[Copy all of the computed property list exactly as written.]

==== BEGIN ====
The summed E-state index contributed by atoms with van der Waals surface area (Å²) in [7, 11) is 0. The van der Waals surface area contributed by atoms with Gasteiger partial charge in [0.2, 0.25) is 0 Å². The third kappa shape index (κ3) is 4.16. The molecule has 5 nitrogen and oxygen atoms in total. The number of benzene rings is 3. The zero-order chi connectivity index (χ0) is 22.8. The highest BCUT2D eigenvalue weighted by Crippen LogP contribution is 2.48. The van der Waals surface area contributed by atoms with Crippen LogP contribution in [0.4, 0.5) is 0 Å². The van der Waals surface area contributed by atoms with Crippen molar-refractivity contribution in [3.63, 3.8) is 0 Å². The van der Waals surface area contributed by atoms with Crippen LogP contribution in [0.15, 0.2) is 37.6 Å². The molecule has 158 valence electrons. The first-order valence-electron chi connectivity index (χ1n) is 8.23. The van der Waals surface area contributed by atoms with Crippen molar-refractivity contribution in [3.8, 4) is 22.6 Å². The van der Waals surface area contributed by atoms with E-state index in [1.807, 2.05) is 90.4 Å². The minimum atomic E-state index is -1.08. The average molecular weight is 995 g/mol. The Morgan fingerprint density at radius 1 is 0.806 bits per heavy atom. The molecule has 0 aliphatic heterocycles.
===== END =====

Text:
The summed E-state index contributed by atoms with van der Waals surface area (Å²) in [7, 11) is 0. The van der Waals surface area contributed by atoms with Gasteiger partial charge in [0.2, 0.25) is 0 Å². The third kappa shape index (κ3) is 4.16. The molecule has 5 nitrogen and oxygen atoms in total. The number of benzene rings is 3. The zero-order chi connectivity index (χ0) is 22.8. The highest BCUT2D eigenvalue weighted by Crippen LogP contribution is 2.48. The van der Waals surface area contributed by atoms with Crippen LogP contribution in [0.4, 0.5) is 0 Å². The van der Waals surface area contributed by atoms with Crippen molar-refractivity contribution in [3.63, 3.8) is 0 Å². The van der Waals surface area contributed by atoms with Crippen LogP contribution in [0.15, 0.2) is 37.6 Å². The molecule has 158 valence electrons. The first-order valence-electron chi connectivity index (χ1n) is 8.23. The van der Waals surface area contributed by atoms with Crippen molar-refractivity contribution in [3.8, 4) is 22.6 Å². The van der Waals surface area contributed by atoms with E-state index in [1.807, 2.05) is 90.4 Å². The minimum atomic E-state index is -1.08. The average molecular weight is 995 g/mol. The Morgan fingerprint density at radius 1 is 0.806 bits per heavy atom. The molecule has 0 aliphatic heterocycles.